a woman with an inhaler is in clear distress, as dishes are piled up in the sink and her phone lights up with doctor appointment alerts

Feeling Overwhelmed (Part 1)

It doesn't take much to get that overwhelmed feeling when dealing with being short of breath daily. We wake up each morning not knowing how our lungs will greet the morning. Even if my breathing is good upon waking, what will happen by this afternoon? It can prey on the best of moods and eat away at the best of intentions.

Considerations

Overwhelmed just writing it

Most of us have similar days or weeks of taking medications, doctor's visits, trying to do household chores that are no longer easy to complete, still working or financial instability, the list goes on. Whew! I'm overwhelmed just writing it. Then there are the obligations that cannot be avoided that cause such anxiety. The invitations to family events like a wedding or reunion, even a funeral. How do we get there? Can I breathe? How far is a walk to the entrance or the bathroom? I have a mile-long list of everything that could go wrong.

Routines and simplicity

When I start feeling this way, I know I have to find a way to get back to calmness. First I try to identify what is causing me to feel so overwhelmed. We like to blame everything on our illness, but sometimes it has nothing to do with it. It is just part of life and being a responsible adult, whether we want to or not. If I have kept to my normal routines of journaling and meditation, identifying the problems is usually fairly simple.

Problems and answers

Some issues that cause me to feel out of sorts, anxious, or overwhelmed, and my own solutions to them are listed below.

Falling behind with housework

Falling behind with my housework causes me a great deal of anxiety. It never used to but now I know I move a lot slower, taking a great deal longer to complete the work. This happens when I have unplanned activities or days of not feeling well. When it does happen I can not look at the entire project, but break it up into achievable tasks. I list by importance to me, which is usually any untidiness directly in front of me. Even if I have to throw items in a basket to be sorted through later, at least I have made the area look neat. I have to remember, not everything needs to be done today. I can dust today, sweep, or mop tomorrow. It still gets done.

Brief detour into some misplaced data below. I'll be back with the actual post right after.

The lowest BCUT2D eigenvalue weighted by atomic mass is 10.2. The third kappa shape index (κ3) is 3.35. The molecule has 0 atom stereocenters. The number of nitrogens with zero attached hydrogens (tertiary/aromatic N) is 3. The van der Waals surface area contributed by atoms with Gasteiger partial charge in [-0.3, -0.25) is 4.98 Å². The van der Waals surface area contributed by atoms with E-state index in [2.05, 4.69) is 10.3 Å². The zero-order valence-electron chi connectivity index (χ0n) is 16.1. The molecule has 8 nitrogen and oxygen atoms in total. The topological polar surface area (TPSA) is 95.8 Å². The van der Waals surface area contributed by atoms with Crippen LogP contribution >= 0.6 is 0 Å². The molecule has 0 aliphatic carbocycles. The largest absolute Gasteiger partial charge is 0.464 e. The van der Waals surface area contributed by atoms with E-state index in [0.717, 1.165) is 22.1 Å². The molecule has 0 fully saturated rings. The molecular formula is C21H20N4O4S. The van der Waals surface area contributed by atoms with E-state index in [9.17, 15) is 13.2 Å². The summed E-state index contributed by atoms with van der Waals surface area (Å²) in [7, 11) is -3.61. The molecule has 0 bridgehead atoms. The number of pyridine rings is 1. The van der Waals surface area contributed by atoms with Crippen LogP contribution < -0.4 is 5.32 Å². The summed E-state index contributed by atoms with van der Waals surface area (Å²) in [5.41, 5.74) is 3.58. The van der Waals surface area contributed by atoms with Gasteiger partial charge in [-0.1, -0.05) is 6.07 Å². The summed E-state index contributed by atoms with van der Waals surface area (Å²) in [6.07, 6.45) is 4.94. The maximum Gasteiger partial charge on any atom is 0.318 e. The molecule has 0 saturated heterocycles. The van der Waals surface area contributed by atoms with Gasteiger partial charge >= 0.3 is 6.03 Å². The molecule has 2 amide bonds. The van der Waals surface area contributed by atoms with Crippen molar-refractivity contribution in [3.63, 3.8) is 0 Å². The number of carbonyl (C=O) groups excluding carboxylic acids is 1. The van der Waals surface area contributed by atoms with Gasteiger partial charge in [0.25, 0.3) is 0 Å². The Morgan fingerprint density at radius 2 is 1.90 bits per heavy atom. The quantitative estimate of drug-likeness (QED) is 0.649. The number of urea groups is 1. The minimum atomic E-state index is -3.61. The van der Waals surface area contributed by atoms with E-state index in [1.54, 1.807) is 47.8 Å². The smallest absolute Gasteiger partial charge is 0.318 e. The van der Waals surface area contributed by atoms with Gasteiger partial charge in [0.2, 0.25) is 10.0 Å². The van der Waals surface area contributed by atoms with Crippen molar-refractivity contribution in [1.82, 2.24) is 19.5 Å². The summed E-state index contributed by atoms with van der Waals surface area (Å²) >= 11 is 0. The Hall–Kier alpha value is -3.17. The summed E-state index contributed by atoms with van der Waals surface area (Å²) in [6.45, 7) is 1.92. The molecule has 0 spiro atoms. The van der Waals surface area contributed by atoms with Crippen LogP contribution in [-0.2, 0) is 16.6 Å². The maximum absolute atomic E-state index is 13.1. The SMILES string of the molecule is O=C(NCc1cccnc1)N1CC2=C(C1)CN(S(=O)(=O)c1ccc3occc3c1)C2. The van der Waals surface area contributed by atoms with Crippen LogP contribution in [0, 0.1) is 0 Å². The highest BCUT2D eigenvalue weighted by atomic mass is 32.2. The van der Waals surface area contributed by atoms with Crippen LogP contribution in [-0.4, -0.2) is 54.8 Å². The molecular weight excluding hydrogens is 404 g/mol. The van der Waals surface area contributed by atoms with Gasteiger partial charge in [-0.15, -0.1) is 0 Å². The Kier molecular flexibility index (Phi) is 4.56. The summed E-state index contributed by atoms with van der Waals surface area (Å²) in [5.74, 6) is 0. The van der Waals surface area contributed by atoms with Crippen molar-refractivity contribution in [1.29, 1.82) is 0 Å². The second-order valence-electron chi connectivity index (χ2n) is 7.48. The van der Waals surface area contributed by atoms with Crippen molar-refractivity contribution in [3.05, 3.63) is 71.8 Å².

Many doctor's appointments

Too many doctor's appointments closely scheduled can cause me a lot of stress. It seems like all my yearly tests come due together. I have quarterly visits as well, along with lab work. I try to schedule appointments like that two weeks apart. It provides some breathing time in between. If I accidentally set up an appointment at a time I am not comfortable with, I will reschedule. I have learned to keep my calendar of doctor's visits within my comfort zone or as much as possible.

Big decisions

Big decisions are always overwhelming. I used to make them quickly, but now I dwell on them for days and weeks, working myself up into a panic attack. Before I get that bad, now I open a notebook and make two columns, titled pros and cons. If the decision concerns money, I look at my budget and see if it fits into it. If it is for my health, does it provide me a better quality of life? Working this way puts everything into perspective and I can focus on the correct decision without worrying needlessly.

What do you do when become overwhelmed? What situations have you found yourself in that cause anxiety? Let's find answers together.

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